Happy Groundhog Day! There’s about as much daylight now as there was around Thanksgiving, (about 5 weeks before the solstice), which means we have made it through the 10 darkest weeks of the year. Also a giant ground rat saw his shadow, which means it’s either six more weeks of a winter or there’s a time loop afoot. It’s a quintessentially American holiday.
I went out last night to try and see the green comet which is supposed to be visible for the next few weeks as it travels between the Ursas and towards Perseus. It’s right on the edge of naked eye visibility as a faint green smear, if the weather is good. The weather, alas, has not been good. Howling winds, total cloud cover, snow, the works. It was calmer last night, but still very cloudy so I didn’t see it, but I did snag a pretty good picture of the moon.
One kind of wild thing about winter here is how windy it is; there have been several more days with gale warnings since last week, which makes going to school (usually upwind) exciting. I kinda vaguely want to tack upwind, but there’s cars on the road. It has been so windy that although it has snowed a significant amount (winter at nearly the 66th parallel is snowy. wild, huh) that we haven’t really had to shovel the front walk because the wind keeps clearing it off instead. Of course, sometimes it just kicks the snow into the air and everything goes sideways.
I’m still having fun with the GIS class; one of the problems I had the last time was I couldn’t figure out how to save all of layers in a way that they would actually open correctly again. So I did every project in a several hour adrenaline filled sprint, praying that the program didn’t crash. Turns out it’s more fun when you can save things and stand up in the middle. I have made a lot of maps recently, but they all combine being quite ugly with difficult to build, as they are more like problem sets than they are like proper cartography, so I’m less inclined to show them off than I might be. And the final project is currently in the larval stage where it hardly looks like anything at all because I’m trying to take all my vector data and turn it into raster data, and my laptop is running only a little slowly about it. I often get whiplash when I talk to computer people about time because they say things like, ”Oh it’s running so slowly, it’s taking milliseconds,” and when you ask very patiently how long it could be taking they say something like nanoseconds, which is a completely foolish unit of time. I grant you, geologists tend towards any process that happens on a thousand year timescale is roaring right along, but human reaction time is around 250 milliseconds, or about a quarter of a second, so I think it’s fine. My eight year old laptop can take 2 and a bit minutes to do a big raster calculation. That happens sometimes.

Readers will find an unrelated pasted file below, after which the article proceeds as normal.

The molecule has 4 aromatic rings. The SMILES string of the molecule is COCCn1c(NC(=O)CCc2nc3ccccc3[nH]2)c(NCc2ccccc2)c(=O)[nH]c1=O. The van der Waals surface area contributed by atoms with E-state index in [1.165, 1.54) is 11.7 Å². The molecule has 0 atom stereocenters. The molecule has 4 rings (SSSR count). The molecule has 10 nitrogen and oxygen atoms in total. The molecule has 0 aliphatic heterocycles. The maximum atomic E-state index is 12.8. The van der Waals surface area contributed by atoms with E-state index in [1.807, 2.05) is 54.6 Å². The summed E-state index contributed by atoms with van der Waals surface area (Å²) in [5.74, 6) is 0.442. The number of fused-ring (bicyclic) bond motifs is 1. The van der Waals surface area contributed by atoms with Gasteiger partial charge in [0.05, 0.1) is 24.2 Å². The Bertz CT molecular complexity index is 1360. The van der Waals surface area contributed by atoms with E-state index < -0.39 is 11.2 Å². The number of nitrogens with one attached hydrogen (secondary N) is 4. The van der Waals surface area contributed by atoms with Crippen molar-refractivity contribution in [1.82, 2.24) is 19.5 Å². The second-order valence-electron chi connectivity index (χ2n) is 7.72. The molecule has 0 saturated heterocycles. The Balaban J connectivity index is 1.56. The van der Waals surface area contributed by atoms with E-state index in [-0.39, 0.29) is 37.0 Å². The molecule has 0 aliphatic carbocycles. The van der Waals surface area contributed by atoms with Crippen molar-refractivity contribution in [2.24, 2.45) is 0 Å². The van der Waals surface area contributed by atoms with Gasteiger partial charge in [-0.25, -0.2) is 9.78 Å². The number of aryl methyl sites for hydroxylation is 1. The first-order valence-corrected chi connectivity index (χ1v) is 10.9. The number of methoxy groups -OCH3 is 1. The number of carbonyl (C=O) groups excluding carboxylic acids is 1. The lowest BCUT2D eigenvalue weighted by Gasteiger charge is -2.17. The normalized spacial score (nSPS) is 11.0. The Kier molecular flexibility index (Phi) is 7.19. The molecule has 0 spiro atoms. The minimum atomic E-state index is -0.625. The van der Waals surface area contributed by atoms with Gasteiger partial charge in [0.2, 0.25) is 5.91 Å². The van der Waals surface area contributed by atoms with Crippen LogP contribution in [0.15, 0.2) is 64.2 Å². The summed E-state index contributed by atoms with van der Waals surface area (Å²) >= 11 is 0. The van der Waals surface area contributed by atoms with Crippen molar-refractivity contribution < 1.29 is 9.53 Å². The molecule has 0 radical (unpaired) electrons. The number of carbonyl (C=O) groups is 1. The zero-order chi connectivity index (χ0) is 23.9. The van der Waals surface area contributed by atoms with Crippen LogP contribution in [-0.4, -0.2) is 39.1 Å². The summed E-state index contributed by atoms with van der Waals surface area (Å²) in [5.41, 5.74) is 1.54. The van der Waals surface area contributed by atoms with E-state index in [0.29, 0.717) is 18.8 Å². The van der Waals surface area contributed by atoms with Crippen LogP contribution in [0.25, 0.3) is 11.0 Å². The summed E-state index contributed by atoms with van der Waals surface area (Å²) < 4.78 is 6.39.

We were talking about how many colors you need to color a map a few days ago, and I was cheerfully anticipating talking about the four color map theorem, but the professor said you need five colors to color a political map so that no countries that border each other share a color. Which prompted me to do a little googling, and it turns out there is a wrinkle of a difference between graph theory maps and political maps, which is overseas territories. If you’re just tiling a plane with shapes, you only need four colors so no adjacent shapes have the same color. However, real-world countries have overseas territories, which means if you want territories to have the same color as the parent country, all the math changes, and you do in fact need five colors. I also found my new favorite picture from Wikipedia depicting this:
I also caught the edge of a pretty good sunset out out my skylight a couple days ago:
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